Between business and personal lives, people are online day and night. The Internet is a vital piece of our lives, but so much time online means vulnerabilities to malicious actions. In fact, the cost of global cyber-crime is expected to raise to $6 trillion annually by 2012. In case you’ve been a victim already, don’t hesitate to approach authorities, like this law firm, but to help protect your business from potential cyber loss, follow these steps to secure all electronic communication:
Cyber Security: The Same Page
In order to maintain a seamless flow of security protocols, it’s important to keep all key stakeholders of the business on the same page. Key stakeholders include everyone from the CEO/CFO level to a board of directors, employees and support staff, cyber security team and even general counsel. It’s important that everyone communicating about sensitive information within the company is well aware of the proper protocols.
Cyber Security: Policies/Protocols
Before developing policies to protect electronic communication, have a cyber security team accomplish a risk assessment on the business. Once risks have been spotted, develop a policy to act more securely. Take into consideration who should have access to what information and who will manage the oversight of policy adherence. The policies should be detailed and cover everything from access control to security risk management, awareness and training to physical security and beyond.
Cyber Security: Passwords & Multi-Factor Identification
Ensuring all employees obtain and use complex passwords is important for cyber security at a base level. For better security defenses, put multi-factor identification protocols in place. Identifying yourself in more than one way to gain entry to business applications is a simple way to add effective security measurements. In this day and age, the average person has 27 passwords to remember. To help simplify lives and increase the use of better passwords, invest in a SSO (single sign-on) software. Biometric authentication as well as email encryption will also go a long way to ensuring employees are practicing thorough security measures.
Cyber Security: Educate!
Security risks are often brought into companies via unaware employee actions. Train all staff to avoid links from unknown or questionable sources. Learning about phishing scams, phone scams, survey scams, and other ways malware and hackers slip through the cracks is important for ensuring careless mistakes don’t happen. Keep training concise and clear with plenty of real world examples.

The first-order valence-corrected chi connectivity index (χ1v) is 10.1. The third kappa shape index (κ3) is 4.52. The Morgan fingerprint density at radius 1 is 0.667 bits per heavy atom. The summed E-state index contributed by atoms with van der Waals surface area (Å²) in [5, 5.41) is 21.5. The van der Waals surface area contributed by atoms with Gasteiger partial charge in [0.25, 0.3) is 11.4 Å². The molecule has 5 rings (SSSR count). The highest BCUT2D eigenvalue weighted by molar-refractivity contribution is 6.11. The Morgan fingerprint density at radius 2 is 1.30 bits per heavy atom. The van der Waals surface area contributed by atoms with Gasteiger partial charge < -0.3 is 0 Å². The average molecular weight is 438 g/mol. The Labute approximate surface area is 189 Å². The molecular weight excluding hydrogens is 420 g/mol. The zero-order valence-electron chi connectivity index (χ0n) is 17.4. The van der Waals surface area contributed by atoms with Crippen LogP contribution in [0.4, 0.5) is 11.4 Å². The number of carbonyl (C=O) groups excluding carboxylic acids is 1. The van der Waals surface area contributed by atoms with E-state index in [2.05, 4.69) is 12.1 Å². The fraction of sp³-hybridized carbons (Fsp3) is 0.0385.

Cyber Security: Keep a Watchful Eye
Monitoring staff login times is a great way to establish normal and unusual behavior. Some security programs and cloud providers are equipped with tools for monitoring, making it easy to keep a watchful on the patterns of employees and pick out when something is off.
Cyber Security: No Public Wi-Fi
The largest risk is an open public hotspot. Cyber criminals can use a very similar hotspot name to lure users into their network. Once attached to this hotspot, the user can be targeted with malware or hacking. Implement a “No Public Wi-Fi” rule for employees with business devices. In the case of necessity to use a public hotspot, take every possible precaution including VPN, not entering websites where sensitive information is accessible, and keeping software up to date.
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Cyber Security: Smartphone Discipline
Smartphones and other mobile devices on their own are a risk. Conversations can be heard, or recorded with or without the user knowing. To keep extra safe, ask that all employees refrain from transferring sensitive business information over their cell phones. There are secure safe applications that can also be downloaded for text messages and emails, for when communication is a must.
Most importantly, keep up to date with the latest in cyber security and stay vigilant. Ensuring secure electronic communications means staying one step ahead of malicious players and two steps ahead of user end mishaps!
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